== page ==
Keynsham residents begin battle for Breaches Gate green belt
Published on: 09 Mar 2014
Neighbours on a Keynsham estate say they are “in shock” that Bath and North East Somerset Council has earmarked green-belt land on their doorsteps for up to 250 new homes.
Residents of Teviot Road have launched an action group to fight proposals to remove the land’s protection, which are contained in the local authority’s core strategy – a document that maps out where development will take place over the next 15 years.
The group – the Friends of Breaches Gate – say they were in the dark about the plans until the final week of B&NES’ public consultation on the document, which refers to the site as “land adjoining east Keynsham”.
And a visit to around 50 homes on the estate, they say, revealed their neighbours were also not aware of the proposals for the fields, historically part of Breaches Farm and currently protected as part of the green belt between Keynsham and Saltford.
The council, however, says there was “extensive” consultation, including a full-page article in its own Council Connect mgazine delivered to every house, and a number of residents from the area attended an exhibition on the plans.
Charlene Fleck, who has lived in Teviot Road for 13 years, said: “The news was a complete body blow – neighbours and dog walkers are all in shock. It’s all very well saying we’ve had public consultation but the question we are all asking is ‘how did we not know about this?’”
The group, which has members who have lived at Teviot Road for nearly 50 years when the estate was new, say the land has been used over decades for recreation by residents and families and dog walkers from across Keynsham, as well as by children walking to school on a route that means they can avoid traffic.
The council’s core strategy document was amended last year to provide scope for more housing, with green-belt sites at Keynsham near Teviot Road to the east and off Charlton Road and Parkhouse Lane to the south earmarked for possible development as well as sites at Whitchurch and on the edge of Bath at Odd Down and Weston.
Public consultation on the changes ran from November 11 to December 20, along with a public drop-in event in Keynsham on November 21. People on the local development framework mailing list were also informed directly of the plans by the council but the Breaches Gate group say they believe more could have been done to inform those living closest to the sites in question.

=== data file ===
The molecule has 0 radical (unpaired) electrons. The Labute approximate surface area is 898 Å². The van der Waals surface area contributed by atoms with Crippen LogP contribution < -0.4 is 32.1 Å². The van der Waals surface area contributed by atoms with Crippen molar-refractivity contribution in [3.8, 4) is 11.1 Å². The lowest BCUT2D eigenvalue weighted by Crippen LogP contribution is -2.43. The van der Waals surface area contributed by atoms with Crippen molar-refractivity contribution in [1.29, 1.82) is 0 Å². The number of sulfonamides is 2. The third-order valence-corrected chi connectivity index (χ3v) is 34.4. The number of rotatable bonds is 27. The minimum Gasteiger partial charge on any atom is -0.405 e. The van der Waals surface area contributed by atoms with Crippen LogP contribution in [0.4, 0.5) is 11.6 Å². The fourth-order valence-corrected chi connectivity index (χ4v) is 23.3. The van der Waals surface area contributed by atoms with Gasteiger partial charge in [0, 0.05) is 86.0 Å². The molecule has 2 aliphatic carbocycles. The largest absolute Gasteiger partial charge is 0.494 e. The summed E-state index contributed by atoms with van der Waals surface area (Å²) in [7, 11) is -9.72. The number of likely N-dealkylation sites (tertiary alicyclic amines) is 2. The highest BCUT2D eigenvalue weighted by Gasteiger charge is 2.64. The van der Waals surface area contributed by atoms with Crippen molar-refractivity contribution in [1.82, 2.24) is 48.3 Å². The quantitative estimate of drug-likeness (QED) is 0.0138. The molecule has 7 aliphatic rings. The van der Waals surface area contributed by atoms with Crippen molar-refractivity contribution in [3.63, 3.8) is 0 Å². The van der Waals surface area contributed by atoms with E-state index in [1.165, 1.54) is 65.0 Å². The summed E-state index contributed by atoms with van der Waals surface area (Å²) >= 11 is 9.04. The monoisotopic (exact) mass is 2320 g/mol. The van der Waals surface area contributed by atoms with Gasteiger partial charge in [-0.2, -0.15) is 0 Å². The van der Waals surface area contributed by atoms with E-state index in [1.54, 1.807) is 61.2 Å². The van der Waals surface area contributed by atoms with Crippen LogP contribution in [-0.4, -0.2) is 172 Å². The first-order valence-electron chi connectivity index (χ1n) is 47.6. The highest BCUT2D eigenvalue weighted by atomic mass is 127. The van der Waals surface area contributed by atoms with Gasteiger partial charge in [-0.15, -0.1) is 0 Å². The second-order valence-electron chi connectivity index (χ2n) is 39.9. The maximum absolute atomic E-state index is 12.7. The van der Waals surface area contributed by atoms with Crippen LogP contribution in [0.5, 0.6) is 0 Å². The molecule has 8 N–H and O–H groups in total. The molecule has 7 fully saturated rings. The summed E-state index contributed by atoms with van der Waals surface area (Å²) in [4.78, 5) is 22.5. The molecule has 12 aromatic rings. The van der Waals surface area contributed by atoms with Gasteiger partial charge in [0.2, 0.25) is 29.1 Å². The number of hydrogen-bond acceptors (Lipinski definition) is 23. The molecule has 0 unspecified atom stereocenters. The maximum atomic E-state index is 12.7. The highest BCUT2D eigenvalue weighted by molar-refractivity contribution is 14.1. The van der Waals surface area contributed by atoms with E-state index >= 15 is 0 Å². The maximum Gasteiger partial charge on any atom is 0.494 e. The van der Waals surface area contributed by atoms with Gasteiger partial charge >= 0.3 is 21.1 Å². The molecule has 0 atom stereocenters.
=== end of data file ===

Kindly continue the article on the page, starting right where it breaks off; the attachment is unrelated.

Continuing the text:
A council spokesman said: “We were very pleased with the attendance at the East of Keynsham exhibition and our officers spoke to a number of residents who lived in the vicinity of the proposal. Towards the end of the proposal we received a phone call from a resident who lived in the vicinity of East Keynsham who believed there was insufficient publicity. In response, before the consultation ended we undertook door-to-door leafleting.
“Every single person we met during this leafleting was aware of the proposal, some had attended the exhibition and a few were unhappy the council was communicating with them again on the same issue.”
As part of the public consultation, members of the Friends have raised concern at the loss of the fields, fears over drainage on the site which they say acts as a “natural sponge” for run-off from their estate and the cost of bringing utilities such as electricity to the site on the edge of the town.
Proposals to provide an access road to any new development from Teviot Road have also sparked fears it could lead to a loss of parking in the existing estate and create a rat run.
Another Friends member, Bob Elcome-Thorpe, who has lived in Teviot Road for 10 years said he and his neighbours also worried that the site could end up accommodating far more than the proposed 250 homes in years to come. Developer Mactaggart & Mickel has already made a submission to the council proposing that 800 homes could be built on the green-belt land, it was revealed in January.
Mr Elcome-Thorpe said: “We came to live here because of this amenity and the tranquility – it’s a wonderful open space that has been used for at least 50 years by this community and at the stroke of a pen B&NES wants to remove it.”
A planning inspector is due to hold examination hearings on the proposed core strategy in a matter of weeks, with the Breaches Gate site due to be discussed the second of week of April. Members of the public who responded to the public consultation can speak at the hearing. Programme officer Chris Banks, who is arranging the hearings, can be contacted at email@example.com.
The Friends of Breaches Gate are hoping more residents will join them in their battle to save the land, showing their support, offering help or advice, and have set up an email address for anyone who wishes to get in touch: firstname.lastname@example.org. Alternatively people can call Friends member Peter
Holland on 0117 986 9479.